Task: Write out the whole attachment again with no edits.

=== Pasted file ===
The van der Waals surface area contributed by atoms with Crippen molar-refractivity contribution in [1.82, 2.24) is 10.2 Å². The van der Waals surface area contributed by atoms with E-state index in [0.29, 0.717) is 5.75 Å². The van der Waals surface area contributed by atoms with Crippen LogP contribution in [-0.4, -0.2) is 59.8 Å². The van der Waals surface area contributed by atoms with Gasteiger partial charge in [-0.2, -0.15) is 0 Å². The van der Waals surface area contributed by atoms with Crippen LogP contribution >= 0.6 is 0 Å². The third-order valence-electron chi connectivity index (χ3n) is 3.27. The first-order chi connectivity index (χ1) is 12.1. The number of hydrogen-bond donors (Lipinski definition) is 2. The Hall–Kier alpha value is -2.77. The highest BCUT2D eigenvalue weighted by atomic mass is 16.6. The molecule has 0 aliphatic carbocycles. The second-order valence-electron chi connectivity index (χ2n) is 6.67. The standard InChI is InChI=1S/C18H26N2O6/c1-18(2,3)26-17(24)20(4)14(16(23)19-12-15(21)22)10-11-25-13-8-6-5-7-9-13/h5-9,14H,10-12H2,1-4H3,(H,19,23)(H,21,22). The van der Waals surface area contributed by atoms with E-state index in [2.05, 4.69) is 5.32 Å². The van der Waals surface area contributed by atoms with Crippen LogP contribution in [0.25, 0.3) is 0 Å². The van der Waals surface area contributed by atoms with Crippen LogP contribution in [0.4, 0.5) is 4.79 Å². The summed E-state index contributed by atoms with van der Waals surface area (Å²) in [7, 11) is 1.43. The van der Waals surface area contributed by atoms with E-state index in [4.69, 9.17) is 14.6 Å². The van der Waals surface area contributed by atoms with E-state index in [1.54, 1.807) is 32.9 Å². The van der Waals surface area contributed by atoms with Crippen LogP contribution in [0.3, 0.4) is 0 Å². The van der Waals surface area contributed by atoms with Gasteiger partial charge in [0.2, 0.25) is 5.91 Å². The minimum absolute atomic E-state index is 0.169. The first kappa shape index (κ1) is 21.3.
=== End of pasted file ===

The van der Waals surface area contributed by atoms with Crippen molar-refractivity contribution in [1.82, 2.24) is 10.2 Å². The van der Waals surface area contributed by atoms with E-state index in [0.29, 0.717) is 5.75 Å². The van der Waals surface area contributed by atoms with Crippen LogP contribution in [-0.4, -0.2) is 59.8 Å². The van der Waals surface area contributed by atoms with Gasteiger partial charge in [-0.2, -0.15) is 0 Å². The van der Waals surface area contributed by atoms with Crippen LogP contribution >= 0.6 is 0 Å². The third-order valence-electron chi connectivity index (χ3n) is 3.27. The first-order chi connectivity index (χ1) is 12.1. The number of hydrogen-bond donors (Lipinski definition) is 2. The Hall–Kier alpha value is -2.77. The highest BCUT2D eigenvalue weighted by atomic mass is 16.6. The molecule has 0 aliphatic carbocycles. The second-order valence-electron chi connectivity index (χ2n) is 6.67. The standard InChI is InChI=1S/C18H26N2O6/c1-18(2,3)26-17(24)20(4)14(16(23)19-12-15(21)22)10-11-25-13-8-6-5-7-9-13/h5-9,14H,10-12H2,1-4H3,(H,19,23)(H,21,22). The van der Waals surface area contributed by atoms with E-state index in [2.05, 4.69) is 5.32 Å². The van der Waals surface area contributed by atoms with Crippen LogP contribution in [0.25, 0.3) is 0 Å². The van der Waals surface area contributed by atoms with Crippen LogP contribution in [0.4, 0.5) is 4.79 Å². The summed E-state index contributed by atoms with van der Waals surface area (Å²) in [7, 11) is 1.43. The van der Waals surface area contributed by atoms with E-state index in [4.69, 9.17) is 14.6 Å². The van der Waals surface area contributed by atoms with E-state index in [1.54, 1.807) is 32.9 Å². The van der Waals surface area contributed by atoms with Crippen LogP contribution in [0.3, 0.4) is 0 Å². The van der Waals surface area contributed by atoms with Gasteiger partial charge in [0.2, 0.25) is 5.91 Å². The minimum absolute atomic E-state index is 0.169. The first kappa shape index (κ1) is 21.3.